Simulation based training is widely used in medical and surgical fields as it offers trainees the opportunity to perfect skills before use on a real patient. It is also popular with trainers as it allows training and evaluation of a trainee in complex decision making, in time sensitive tasks and in rare scenarios (Maya M. Hammoud, 2008). One classification of these simulators could be as high fidelity and low fidelity simulators. The difference is in the level fidelity or reality in these stimulators. Low fidelity stimulators are low cost like the models used for learning suturing and tissue dissection. High fidelity simulators like animal models are more likely to be expensive although they offer more 'real' experience. Simulators can be used for assessing trainees. This has been described as OSATS (Objective structured assessment of surgical training skills) (Martin, 2005). A combination of OSATS and assessment of trainees operating on a real patient could provide robust assessment of surgical training programmes (Maya M. Hammoud, 2008).

Some other authors classify simulations as technical and non- technical (Kathleen. R.Rosen, 2009).Technical simulations include plastic models of body parts, computer simulations and manikins. These authors have described PBL, case based discussions and role modelling as non-technical simulations. Another form of simulation is the standardized patient who is a lay person and can play the role of a patient, family member or healthcare professional to help with medical student education and evaluation.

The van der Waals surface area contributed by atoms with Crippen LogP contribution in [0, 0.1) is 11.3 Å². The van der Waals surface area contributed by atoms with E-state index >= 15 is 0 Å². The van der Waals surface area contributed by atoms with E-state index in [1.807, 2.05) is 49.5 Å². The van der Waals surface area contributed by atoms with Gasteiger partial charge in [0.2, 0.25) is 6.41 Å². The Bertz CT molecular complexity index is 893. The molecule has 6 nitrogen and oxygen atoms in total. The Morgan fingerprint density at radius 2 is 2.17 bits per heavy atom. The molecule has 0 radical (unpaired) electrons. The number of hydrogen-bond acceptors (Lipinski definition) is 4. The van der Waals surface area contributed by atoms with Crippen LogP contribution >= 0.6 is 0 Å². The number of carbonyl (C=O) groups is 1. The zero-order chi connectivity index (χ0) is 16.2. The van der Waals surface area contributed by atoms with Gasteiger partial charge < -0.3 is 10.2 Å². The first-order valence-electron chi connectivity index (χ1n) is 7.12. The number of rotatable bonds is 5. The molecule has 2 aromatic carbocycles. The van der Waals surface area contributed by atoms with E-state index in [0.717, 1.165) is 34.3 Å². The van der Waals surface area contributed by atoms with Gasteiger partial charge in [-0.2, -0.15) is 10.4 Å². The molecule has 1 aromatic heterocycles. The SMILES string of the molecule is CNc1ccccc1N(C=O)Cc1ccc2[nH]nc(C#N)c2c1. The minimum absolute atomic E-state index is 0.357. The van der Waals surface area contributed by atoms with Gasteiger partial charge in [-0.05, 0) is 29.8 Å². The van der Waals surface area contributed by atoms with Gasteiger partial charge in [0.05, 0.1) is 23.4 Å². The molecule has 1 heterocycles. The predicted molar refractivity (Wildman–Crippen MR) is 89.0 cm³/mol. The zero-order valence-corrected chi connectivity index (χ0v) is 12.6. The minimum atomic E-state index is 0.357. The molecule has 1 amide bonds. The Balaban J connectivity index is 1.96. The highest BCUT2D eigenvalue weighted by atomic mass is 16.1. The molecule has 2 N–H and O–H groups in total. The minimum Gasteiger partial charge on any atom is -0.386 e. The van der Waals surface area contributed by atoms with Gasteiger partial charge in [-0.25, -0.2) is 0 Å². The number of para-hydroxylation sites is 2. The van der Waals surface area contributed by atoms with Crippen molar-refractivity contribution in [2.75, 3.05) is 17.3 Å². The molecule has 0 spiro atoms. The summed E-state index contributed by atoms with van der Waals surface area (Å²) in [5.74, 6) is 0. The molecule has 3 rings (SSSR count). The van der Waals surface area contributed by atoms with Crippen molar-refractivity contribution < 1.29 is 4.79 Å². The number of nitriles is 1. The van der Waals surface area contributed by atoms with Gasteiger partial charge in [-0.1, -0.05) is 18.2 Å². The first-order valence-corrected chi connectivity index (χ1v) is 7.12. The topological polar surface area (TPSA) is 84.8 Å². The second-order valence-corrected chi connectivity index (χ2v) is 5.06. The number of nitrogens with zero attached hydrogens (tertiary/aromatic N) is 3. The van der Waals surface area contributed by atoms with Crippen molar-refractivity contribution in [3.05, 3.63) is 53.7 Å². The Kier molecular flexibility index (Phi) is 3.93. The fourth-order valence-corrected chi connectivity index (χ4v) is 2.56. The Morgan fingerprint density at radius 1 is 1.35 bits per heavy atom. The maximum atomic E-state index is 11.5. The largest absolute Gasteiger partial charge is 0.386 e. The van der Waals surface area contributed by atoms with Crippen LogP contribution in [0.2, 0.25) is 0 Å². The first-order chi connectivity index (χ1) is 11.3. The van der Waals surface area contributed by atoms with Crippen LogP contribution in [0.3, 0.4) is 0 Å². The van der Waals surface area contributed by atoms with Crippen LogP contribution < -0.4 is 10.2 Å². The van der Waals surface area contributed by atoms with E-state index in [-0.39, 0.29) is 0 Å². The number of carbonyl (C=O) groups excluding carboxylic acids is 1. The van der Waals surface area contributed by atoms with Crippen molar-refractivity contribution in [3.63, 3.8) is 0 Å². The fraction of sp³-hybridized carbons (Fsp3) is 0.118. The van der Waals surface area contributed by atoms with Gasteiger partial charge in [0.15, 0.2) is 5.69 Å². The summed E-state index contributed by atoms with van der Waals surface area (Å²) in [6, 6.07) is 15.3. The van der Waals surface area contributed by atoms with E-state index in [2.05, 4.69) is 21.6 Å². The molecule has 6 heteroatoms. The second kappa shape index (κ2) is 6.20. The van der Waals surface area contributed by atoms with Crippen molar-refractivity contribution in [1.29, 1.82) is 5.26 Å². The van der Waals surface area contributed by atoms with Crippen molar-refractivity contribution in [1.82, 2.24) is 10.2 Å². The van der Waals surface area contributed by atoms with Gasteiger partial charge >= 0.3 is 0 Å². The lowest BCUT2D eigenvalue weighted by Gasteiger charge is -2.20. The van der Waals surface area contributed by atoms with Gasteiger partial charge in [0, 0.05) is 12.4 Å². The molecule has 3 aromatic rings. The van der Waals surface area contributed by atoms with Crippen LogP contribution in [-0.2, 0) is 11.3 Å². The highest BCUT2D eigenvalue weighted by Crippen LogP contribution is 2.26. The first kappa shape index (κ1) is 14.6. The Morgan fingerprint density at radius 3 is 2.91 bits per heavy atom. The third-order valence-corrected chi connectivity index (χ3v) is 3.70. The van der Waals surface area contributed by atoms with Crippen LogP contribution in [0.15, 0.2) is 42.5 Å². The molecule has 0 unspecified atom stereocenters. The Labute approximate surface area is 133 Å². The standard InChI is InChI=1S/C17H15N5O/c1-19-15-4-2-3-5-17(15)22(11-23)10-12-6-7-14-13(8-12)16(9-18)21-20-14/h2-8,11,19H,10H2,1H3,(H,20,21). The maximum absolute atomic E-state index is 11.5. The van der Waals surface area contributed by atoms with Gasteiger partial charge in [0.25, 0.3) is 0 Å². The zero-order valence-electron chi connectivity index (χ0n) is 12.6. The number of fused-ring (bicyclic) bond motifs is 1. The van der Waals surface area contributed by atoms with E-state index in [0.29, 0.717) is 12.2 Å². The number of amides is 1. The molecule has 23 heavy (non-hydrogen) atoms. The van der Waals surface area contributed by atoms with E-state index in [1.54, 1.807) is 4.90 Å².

Simulations can be highly educational with the added benefit of protecting the patient while allowing trainee education and evaluation. However they cannot replace the real life situations and therefore other methods are needed for medical education.

Other methods

E learning has been described as a useful method of medical education as it offers students flexibility (Eline Agnes' Dubois, 2009). The authors have suggested that a curriculum- wide e-learning programme could be successful if integrated with other subjects. There need to be processes to ensure easy accessibility and quality control.

Feedback and reflection

Feedback and reflection are two very important tools in clinical education. Students often feel they do not get enough feedback (William T. Branch, 2002). There is also a view that reflection is much less used than feedback.